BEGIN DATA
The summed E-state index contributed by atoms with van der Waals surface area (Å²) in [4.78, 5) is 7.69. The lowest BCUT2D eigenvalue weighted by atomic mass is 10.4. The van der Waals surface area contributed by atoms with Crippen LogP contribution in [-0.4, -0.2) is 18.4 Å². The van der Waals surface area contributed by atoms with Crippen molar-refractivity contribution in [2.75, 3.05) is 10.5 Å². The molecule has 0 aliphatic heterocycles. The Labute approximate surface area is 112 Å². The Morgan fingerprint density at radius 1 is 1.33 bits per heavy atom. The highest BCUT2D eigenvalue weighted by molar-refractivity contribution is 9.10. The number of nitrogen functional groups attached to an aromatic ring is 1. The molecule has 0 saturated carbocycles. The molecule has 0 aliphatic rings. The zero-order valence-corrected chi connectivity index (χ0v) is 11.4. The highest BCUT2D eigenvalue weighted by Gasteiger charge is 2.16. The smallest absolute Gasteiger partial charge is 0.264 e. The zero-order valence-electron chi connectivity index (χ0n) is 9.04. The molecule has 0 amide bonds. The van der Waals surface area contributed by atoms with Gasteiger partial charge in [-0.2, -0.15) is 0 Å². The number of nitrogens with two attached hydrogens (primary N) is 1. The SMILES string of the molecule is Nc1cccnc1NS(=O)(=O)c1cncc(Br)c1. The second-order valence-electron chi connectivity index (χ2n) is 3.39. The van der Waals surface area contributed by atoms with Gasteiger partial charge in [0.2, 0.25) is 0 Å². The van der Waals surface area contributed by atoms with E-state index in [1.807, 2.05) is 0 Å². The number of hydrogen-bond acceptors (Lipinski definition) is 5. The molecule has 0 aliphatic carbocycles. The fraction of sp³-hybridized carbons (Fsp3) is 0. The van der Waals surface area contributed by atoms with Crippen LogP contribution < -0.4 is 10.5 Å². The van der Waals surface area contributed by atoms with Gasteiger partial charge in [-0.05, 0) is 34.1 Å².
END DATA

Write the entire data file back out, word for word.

The summed E-state index contributed by atoms with van der Waals surface area (Å²) in [4.78, 5) is 7.69. The lowest BCUT2D eigenvalue weighted by atomic mass is 10.4. The van der Waals surface area contributed by atoms with Crippen LogP contribution in [-0.4, -0.2) is 18.4 Å². The van der Waals surface area contributed by atoms with Crippen molar-refractivity contribution in [2.75, 3.05) is 10.5 Å². The molecule has 0 aliphatic heterocycles. The Labute approximate surface area is 112 Å². The Morgan fingerprint density at radius 1 is 1.33 bits per heavy atom. The highest BCUT2D eigenvalue weighted by molar-refractivity contribution is 9.10. The number of nitrogen functional groups attached to an aromatic ring is 1. The molecule has 0 saturated carbocycles. The molecule has 0 aliphatic rings. The zero-order valence-corrected chi connectivity index (χ0v) is 11.4. The highest BCUT2D eigenvalue weighted by Gasteiger charge is 2.16. The smallest absolute Gasteiger partial charge is 0.264 e. The zero-order valence-electron chi connectivity index (χ0n) is 9.04. The molecule has 0 amide bonds. The van der Waals surface area contributed by atoms with Gasteiger partial charge in [-0.2, -0.15) is 0 Å². The number of nitrogens with two attached hydrogens (primary N) is 1. The SMILES string of the molecule is Nc1cccnc1NS(=O)(=O)c1cncc(Br)c1. The second-order valence-electron chi connectivity index (χ2n) is 3.39. The van der Waals surface area contributed by atoms with Gasteiger partial charge in [0.2, 0.25) is 0 Å². The van der Waals surface area contributed by atoms with E-state index in [1.807, 2.05) is 0 Å². The number of hydrogen-bond acceptors (Lipinski definition) is 5. The molecule has 0 aliphatic carbocycles. The fraction of sp³-hybridized carbons (Fsp3) is 0. The van der Waals surface area contributed by atoms with Crippen LogP contribution < -0.4 is 10.5 Å². The van der Waals surface area contributed by atoms with Gasteiger partial charge in [-0.05, 0) is 34.1 Å².